Dr. Jonathan Bohbot specializes in the neurobiology of insect olfaction. A graduate of the University Pierre & Marie Curie in Paris (B.Sc. and M.Sc.), Dr. Bohbot completed his doctorate at the University of South Carolina and began seriously studying mosquitoes during his post-doctorate at Vanderbilt University.
The timing to identify the olfactory receptors in mosquitoes during his post-doctorate was ripe—mosquitoes have been a perpetual scourge on society with their ability to spread life-threatening diseases and scientists have long contemplated methods to prevent mosquitoes from interacting with their human hosts. The scientific community had just sequenced the entire genome for the mosquito, and with funding from the National Institutes of Health, Dr. Bohbot embarked on research to identify the gene family of “smell” receptors in the yellow fever mosquito. Researchers had already completed a similar project on the malaria mosquito, a very different type of mosquito, and Dr. Bohbot and his colleagues were surprised to discover that these two very divergent mosquito species actually shared a handful of similar olfactory receptors.
This discovery allowed Dr. Bohbot to join the United States Department of Agriculture and The Department of Defense to identify the molecular targets of insect repellants i.e. which mosquito olfactory receptors respond to insect repellants and how repellants interfere with their normal function.
Research at HUJI
Dr. Bohbot continues to explore the relationship between the olfactory receptors and outside stimulants. Noting that the typical mosquito has over 110 smell receptors alone, Dr. Bohbot is looking to expand our knowledge of these insect sensors beyond the few dozen currently identified in the scientific community. In particular, he is characterizing mosquito receptors that detect similar odorants with hope of understanding how they bind and discriminate these compounds.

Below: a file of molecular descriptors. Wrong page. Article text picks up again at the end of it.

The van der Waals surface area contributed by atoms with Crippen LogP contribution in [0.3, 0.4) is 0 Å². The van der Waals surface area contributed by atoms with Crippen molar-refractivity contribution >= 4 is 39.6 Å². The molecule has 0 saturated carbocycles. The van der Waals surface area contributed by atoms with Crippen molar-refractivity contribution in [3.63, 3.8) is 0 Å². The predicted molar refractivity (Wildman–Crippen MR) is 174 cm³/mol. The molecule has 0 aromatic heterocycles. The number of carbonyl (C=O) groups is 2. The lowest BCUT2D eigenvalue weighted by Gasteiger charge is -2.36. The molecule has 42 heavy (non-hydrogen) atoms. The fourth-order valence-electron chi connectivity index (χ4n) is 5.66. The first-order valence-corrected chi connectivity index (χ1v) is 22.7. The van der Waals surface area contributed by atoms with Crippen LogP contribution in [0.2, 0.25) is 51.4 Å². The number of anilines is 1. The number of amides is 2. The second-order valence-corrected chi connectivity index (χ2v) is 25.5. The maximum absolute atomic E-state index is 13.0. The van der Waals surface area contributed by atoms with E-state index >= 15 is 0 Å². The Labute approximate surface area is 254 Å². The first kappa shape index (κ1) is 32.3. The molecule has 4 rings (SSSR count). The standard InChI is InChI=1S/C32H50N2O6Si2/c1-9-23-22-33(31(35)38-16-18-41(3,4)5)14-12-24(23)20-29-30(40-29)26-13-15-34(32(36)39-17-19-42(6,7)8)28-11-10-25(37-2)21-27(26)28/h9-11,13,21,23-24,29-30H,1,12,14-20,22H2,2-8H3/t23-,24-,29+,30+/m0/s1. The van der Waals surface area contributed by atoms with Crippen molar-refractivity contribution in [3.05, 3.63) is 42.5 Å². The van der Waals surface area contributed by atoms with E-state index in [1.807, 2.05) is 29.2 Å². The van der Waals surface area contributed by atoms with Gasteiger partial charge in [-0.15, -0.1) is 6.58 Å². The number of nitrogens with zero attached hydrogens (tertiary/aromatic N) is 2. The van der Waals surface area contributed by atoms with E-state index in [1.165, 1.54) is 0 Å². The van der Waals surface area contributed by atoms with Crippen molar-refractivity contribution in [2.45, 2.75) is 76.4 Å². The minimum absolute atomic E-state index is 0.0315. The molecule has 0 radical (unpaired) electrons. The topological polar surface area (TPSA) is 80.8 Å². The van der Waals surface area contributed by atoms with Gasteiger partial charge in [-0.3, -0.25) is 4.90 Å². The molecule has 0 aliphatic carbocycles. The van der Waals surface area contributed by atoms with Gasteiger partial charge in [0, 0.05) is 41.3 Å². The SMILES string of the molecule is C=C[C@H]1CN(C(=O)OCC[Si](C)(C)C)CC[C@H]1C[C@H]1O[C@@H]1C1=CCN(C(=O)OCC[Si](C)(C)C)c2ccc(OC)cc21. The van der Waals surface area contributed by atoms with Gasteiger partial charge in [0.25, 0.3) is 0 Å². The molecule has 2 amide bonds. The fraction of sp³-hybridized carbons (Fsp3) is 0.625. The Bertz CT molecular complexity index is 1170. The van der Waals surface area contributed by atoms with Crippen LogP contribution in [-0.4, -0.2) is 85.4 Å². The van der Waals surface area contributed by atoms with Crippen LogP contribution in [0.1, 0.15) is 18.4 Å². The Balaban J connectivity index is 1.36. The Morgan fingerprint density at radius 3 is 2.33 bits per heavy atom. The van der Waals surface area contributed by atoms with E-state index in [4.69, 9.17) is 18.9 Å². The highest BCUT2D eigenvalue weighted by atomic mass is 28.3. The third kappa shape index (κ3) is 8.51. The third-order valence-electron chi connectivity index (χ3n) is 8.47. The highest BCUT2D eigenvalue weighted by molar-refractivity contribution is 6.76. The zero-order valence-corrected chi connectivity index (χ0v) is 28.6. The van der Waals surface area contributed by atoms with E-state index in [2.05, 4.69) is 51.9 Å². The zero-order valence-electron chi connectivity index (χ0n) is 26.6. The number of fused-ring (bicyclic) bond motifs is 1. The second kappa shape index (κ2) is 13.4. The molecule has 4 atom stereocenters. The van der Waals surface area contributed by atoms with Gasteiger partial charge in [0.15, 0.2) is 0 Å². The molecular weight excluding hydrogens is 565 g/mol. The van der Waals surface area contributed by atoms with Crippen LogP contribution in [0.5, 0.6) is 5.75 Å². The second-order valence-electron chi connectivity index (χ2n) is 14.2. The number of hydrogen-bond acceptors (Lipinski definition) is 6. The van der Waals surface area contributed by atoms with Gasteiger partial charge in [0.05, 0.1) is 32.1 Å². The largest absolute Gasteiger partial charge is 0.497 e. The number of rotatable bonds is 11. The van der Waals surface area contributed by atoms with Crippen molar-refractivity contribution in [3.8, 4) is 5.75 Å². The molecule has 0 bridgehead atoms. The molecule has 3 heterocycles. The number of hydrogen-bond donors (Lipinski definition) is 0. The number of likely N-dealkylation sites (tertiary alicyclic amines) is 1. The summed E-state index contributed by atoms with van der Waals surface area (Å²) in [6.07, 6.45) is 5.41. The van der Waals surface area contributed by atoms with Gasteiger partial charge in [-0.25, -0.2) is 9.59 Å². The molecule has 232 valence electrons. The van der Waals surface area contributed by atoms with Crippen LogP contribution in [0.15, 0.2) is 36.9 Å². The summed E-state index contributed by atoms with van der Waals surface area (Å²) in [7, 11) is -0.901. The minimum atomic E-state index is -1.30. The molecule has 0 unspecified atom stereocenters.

The knowledge from his research can be applied to improve drug formations affecting insect behavior and to design odorant receptor-based biosensors—i.e, an electronic nose. Such long-term practical applications would have a reach far beyond preventing mosquitoes from transmitting disease. Biosensors could eventually be applied to detect diseases in humans and even to detect contaminated food.
On his move to Israel
Although he did not grow up or spend time studying in Israel, Dr. Bohbot was raised in a passionate Zionist family and has always dreamed of being part of the Israeli journey. “It is more meaningful for me to be doing research in Israel than anywhere else in the world,” he explained. “I have no interest in returning to France or Europe. Israel and the Hebrew University are my home now.”